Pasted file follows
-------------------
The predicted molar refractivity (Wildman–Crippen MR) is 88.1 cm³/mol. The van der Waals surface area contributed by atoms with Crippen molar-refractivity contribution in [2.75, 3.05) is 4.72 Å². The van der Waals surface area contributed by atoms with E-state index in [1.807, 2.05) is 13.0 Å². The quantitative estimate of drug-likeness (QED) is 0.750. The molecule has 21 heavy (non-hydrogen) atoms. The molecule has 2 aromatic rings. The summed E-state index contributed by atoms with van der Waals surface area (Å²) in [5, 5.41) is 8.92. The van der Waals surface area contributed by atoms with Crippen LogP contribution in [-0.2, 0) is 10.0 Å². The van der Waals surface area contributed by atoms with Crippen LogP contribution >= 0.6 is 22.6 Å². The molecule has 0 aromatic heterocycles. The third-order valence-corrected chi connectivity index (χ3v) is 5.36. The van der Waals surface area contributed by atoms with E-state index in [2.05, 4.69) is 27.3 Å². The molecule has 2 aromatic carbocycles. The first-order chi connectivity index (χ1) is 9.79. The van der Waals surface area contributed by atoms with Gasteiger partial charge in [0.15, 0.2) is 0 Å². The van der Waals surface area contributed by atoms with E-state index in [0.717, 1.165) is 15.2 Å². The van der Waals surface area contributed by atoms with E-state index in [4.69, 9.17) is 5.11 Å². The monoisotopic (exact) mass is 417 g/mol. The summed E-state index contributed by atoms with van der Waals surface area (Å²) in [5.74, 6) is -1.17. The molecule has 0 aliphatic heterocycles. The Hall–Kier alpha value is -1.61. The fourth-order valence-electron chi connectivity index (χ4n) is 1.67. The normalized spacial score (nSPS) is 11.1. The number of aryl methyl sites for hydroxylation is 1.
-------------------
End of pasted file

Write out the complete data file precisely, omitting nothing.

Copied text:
The predicted molar refractivity (Wildman–Crippen MR) is 88.1 cm³/mol. The van der Waals surface area contributed by atoms with Crippen molar-refractivity contribution in [2.75, 3.05) is 4.72 Å². The van der Waals surface area contributed by atoms with E-state index in [1.807, 2.05) is 13.0 Å². The quantitative estimate of drug-likeness (QED) is 0.750. The molecule has 21 heavy (non-hydrogen) atoms. The molecule has 2 aromatic rings. The summed E-state index contributed by atoms with van der Waals surface area (Å²) in [5, 5.41) is 8.92. The van der Waals surface area contributed by atoms with Crippen LogP contribution in [-0.2, 0) is 10.0 Å². The van der Waals surface area contributed by atoms with Crippen LogP contribution >= 0.6 is 22.6 Å². The molecule has 0 aromatic heterocycles. The third-order valence-corrected chi connectivity index (χ3v) is 5.36. The van der Waals surface area contributed by atoms with E-state index in [2.05, 4.69) is 27.3 Å². The molecule has 2 aromatic carbocycles. The first-order chi connectivity index (χ1) is 9.79. The van der Waals surface area contributed by atoms with Gasteiger partial charge in [0.15, 0.2) is 0 Å². The van der Waals surface area contributed by atoms with E-state index in [0.717, 1.165) is 15.2 Å². The van der Waals surface area contributed by atoms with E-state index in [4.69, 9.17) is 5.11 Å². The monoisotopic (exact) mass is 417 g/mol. The summed E-state index contributed by atoms with van der Waals surface area (Å²) in [5.74, 6) is -1.17. The molecule has 0 aliphatic heterocycles. The Hall–Kier alpha value is -1.61. The fourth-order valence-electron chi connectivity index (χ4n) is 1.67. The normalized spacial score (nSPS) is 11.1. The number of aryl methyl sites for hydroxylation is 1.